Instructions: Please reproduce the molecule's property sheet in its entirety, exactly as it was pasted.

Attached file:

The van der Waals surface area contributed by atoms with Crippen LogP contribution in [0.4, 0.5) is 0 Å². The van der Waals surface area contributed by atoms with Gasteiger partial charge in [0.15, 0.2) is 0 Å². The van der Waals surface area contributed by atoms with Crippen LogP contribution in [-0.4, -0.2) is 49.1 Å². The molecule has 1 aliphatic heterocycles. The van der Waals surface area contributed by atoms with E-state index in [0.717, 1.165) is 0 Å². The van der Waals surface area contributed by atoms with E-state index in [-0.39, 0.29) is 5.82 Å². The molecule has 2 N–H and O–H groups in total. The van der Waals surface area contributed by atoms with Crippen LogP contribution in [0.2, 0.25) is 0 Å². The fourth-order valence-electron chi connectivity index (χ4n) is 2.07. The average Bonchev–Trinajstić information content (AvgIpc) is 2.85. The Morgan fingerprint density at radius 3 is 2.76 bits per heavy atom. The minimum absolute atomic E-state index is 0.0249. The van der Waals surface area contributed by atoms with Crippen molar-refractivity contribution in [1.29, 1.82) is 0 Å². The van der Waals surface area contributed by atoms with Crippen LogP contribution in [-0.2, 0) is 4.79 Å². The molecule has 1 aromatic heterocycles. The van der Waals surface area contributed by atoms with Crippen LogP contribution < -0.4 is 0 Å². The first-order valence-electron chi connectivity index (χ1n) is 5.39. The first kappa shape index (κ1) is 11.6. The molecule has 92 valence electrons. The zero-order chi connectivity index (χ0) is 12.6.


The van der Waals surface area contributed by atoms with Crippen LogP contribution in [0.4, 0.5) is 0 Å². The van der Waals surface area contributed by atoms with Gasteiger partial charge in [0.15, 0.2) is 0 Å². The van der Waals surface area contributed by atoms with Crippen LogP contribution in [-0.4, -0.2) is 49.1 Å². The molecule has 1 aliphatic heterocycles. The van der Waals surface area contributed by atoms with E-state index in [0.717, 1.165) is 0 Å². The van der Waals surface area contributed by atoms with E-state index in [-0.39, 0.29) is 5.82 Å². The molecule has 2 N–H and O–H groups in total. The van der Waals surface area contributed by atoms with Crippen LogP contribution in [0.2, 0.25) is 0 Å². The fourth-order valence-electron chi connectivity index (χ4n) is 2.07. The average Bonchev–Trinajstić information content (AvgIpc) is 2.85. The Morgan fingerprint density at radius 3 is 2.76 bits per heavy atom. The minimum absolute atomic E-state index is 0.0249. The van der Waals surface area contributed by atoms with Crippen molar-refractivity contribution in [1.29, 1.82) is 0 Å². The van der Waals surface area contributed by atoms with Crippen LogP contribution in [-0.2, 0) is 4.79 Å². The molecule has 1 aromatic heterocycles. The van der Waals surface area contributed by atoms with Crippen LogP contribution < -0.4 is 0 Å². The first-order valence-electron chi connectivity index (χ1n) is 5.39. The first kappa shape index (κ1) is 11.6. The molecule has 92 valence electrons. The zero-order chi connectivity index (χ0) is 12.6.